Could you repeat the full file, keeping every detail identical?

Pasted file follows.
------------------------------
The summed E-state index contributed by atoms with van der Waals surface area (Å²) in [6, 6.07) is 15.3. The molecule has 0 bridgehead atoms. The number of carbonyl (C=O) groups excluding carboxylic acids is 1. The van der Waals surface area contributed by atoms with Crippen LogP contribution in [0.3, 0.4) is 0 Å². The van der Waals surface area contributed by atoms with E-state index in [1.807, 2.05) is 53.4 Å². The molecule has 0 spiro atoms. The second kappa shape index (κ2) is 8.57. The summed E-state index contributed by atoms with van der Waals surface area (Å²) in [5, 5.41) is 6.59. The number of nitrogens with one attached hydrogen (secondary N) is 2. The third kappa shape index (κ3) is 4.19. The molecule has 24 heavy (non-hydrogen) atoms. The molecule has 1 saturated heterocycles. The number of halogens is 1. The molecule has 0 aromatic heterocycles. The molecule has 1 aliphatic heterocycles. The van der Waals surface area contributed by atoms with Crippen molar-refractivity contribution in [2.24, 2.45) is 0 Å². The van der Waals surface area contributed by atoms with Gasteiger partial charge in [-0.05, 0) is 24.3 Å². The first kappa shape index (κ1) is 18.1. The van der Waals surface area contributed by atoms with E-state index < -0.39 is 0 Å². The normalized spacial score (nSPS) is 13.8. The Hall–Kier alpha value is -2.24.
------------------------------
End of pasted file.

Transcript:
The summed E-state index contributed by atoms with van der Waals surface area (Å²) in [6, 6.07) is 15.3. The molecule has 0 bridgehead atoms. The number of carbonyl (C=O) groups excluding carboxylic acids is 1. The van der Waals surface area contributed by atoms with Crippen LogP contribution in [0.3, 0.4) is 0 Å². The van der Waals surface area contributed by atoms with E-state index in [1.807, 2.05) is 53.4 Å². The molecule has 0 spiro atoms. The second kappa shape index (κ2) is 8.57. The summed E-state index contributed by atoms with van der Waals surface area (Å²) in [5, 5.41) is 6.59. The number of nitrogens with one attached hydrogen (secondary N) is 2. The third kappa shape index (κ3) is 4.19. The molecule has 24 heavy (non-hydrogen) atoms. The molecule has 1 saturated heterocycles. The number of halogens is 1. The molecule has 0 aromatic heterocycles. The molecule has 1 aliphatic heterocycles. The van der Waals surface area contributed by atoms with Crippen molar-refractivity contribution in [2.24, 2.45) is 0 Å². The van der Waals surface area contributed by atoms with Gasteiger partial charge in [-0.05, 0) is 24.3 Å². The first kappa shape index (κ1) is 18.1. The van der Waals surface area contributed by atoms with E-state index < -0.39 is 0 Å². The normalized spacial score (nSPS) is 13.8. The Hall–Kier alpha value is -2.24.